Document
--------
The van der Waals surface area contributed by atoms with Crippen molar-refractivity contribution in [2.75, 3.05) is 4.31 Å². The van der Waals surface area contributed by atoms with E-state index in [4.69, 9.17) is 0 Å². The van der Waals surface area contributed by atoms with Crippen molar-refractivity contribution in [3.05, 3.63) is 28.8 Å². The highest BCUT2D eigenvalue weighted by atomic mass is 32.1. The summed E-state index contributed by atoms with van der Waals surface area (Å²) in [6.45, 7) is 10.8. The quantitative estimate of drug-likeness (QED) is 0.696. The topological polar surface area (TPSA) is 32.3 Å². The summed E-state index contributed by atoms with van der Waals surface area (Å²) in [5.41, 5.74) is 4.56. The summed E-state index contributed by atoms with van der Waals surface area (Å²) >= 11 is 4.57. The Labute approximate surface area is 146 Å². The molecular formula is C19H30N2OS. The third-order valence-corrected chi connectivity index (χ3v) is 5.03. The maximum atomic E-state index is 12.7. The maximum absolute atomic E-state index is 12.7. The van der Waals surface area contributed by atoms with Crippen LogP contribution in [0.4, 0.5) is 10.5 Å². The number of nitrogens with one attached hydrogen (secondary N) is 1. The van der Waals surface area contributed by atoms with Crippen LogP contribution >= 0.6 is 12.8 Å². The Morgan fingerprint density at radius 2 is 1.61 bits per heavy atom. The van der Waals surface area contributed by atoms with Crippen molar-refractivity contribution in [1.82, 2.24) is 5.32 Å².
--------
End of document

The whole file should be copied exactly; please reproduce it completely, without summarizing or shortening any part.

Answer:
The van der Waals surface area contributed by atoms with Crippen molar-refractivity contribution in [2.75, 3.05) is 4.31 Å². The van der Waals surface area contributed by atoms with E-state index in [4.69, 9.17) is 0 Å². The van der Waals surface area contributed by atoms with Crippen molar-refractivity contribution in [3.05, 3.63) is 28.8 Å². The highest BCUT2D eigenvalue weighted by atomic mass is 32.1. The summed E-state index contributed by atoms with van der Waals surface area (Å²) in [6.45, 7) is 10.8. The quantitative estimate of drug-likeness (QED) is 0.696. The topological polar surface area (TPSA) is 32.3 Å². The summed E-state index contributed by atoms with van der Waals surface area (Å²) in [5.41, 5.74) is 4.56. The summed E-state index contributed by atoms with van der Waals surface area (Å²) >= 11 is 4.57. The Labute approximate surface area is 146 Å². The molecular formula is C19H30N2OS. The third-order valence-corrected chi connectivity index (χ3v) is 5.03. The maximum atomic E-state index is 12.7. The maximum absolute atomic E-state index is 12.7. The van der Waals surface area contributed by atoms with Crippen LogP contribution in [0.4, 0.5) is 10.5 Å². The number of nitrogens with one attached hydrogen (secondary N) is 1. The van der Waals surface area contributed by atoms with Crippen LogP contribution >= 0.6 is 12.8 Å². The Morgan fingerprint density at radius 2 is 1.61 bits per heavy atom. The van der Waals surface area contributed by atoms with Crippen molar-refractivity contribution in [1.82, 2.24) is 5.32 Å².